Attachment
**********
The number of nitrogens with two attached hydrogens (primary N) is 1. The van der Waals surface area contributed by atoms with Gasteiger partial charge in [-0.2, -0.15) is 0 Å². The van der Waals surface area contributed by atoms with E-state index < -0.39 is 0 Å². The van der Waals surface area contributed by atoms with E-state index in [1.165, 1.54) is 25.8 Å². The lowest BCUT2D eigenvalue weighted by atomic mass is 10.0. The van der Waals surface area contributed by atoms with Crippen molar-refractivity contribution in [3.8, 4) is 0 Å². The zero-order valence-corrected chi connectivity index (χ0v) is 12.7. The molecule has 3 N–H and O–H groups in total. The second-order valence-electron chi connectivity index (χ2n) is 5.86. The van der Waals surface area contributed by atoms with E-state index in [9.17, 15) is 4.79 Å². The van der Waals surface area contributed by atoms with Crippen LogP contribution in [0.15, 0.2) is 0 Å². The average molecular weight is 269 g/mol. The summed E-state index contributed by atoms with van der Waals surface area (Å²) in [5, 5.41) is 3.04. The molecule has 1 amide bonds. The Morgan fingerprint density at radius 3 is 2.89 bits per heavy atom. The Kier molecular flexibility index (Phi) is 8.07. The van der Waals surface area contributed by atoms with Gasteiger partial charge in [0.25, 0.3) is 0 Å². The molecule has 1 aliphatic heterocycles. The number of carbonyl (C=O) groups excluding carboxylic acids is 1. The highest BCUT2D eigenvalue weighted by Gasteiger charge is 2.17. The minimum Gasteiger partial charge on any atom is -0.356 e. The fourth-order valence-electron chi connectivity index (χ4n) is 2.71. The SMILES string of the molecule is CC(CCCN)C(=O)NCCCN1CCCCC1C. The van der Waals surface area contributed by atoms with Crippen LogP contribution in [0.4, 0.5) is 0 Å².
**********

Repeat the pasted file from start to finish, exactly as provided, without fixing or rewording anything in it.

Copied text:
The number of nitrogens with two attached hydrogens (primary N) is 1. The van der Waals surface area contributed by atoms with Gasteiger partial charge in [-0.2, -0.15) is 0 Å². The van der Waals surface area contributed by atoms with E-state index < -0.39 is 0 Å². The van der Waals surface area contributed by atoms with E-state index in [1.165, 1.54) is 25.8 Å². The lowest BCUT2D eigenvalue weighted by atomic mass is 10.0. The van der Waals surface area contributed by atoms with Crippen molar-refractivity contribution in [3.8, 4) is 0 Å². The zero-order valence-corrected chi connectivity index (χ0v) is 12.7. The molecule has 3 N–H and O–H groups in total. The second-order valence-electron chi connectivity index (χ2n) is 5.86. The van der Waals surface area contributed by atoms with E-state index in [9.17, 15) is 4.79 Å². The van der Waals surface area contributed by atoms with Crippen LogP contribution in [0.15, 0.2) is 0 Å². The average molecular weight is 269 g/mol. The summed E-state index contributed by atoms with van der Waals surface area (Å²) in [5, 5.41) is 3.04. The molecule has 1 amide bonds. The Morgan fingerprint density at radius 3 is 2.89 bits per heavy atom. The Kier molecular flexibility index (Phi) is 8.07. The van der Waals surface area contributed by atoms with Gasteiger partial charge in [0.25, 0.3) is 0 Å². The molecule has 1 aliphatic heterocycles. The number of carbonyl (C=O) groups excluding carboxylic acids is 1. The highest BCUT2D eigenvalue weighted by Gasteiger charge is 2.17. The minimum Gasteiger partial charge on any atom is -0.356 e. The fourth-order valence-electron chi connectivity index (χ4n) is 2.71. The SMILES string of the molecule is CC(CCCN)C(=O)NCCCN1CCCCC1C. The van der Waals surface area contributed by atoms with Crippen LogP contribution in [0.4, 0.5) is 0 Å².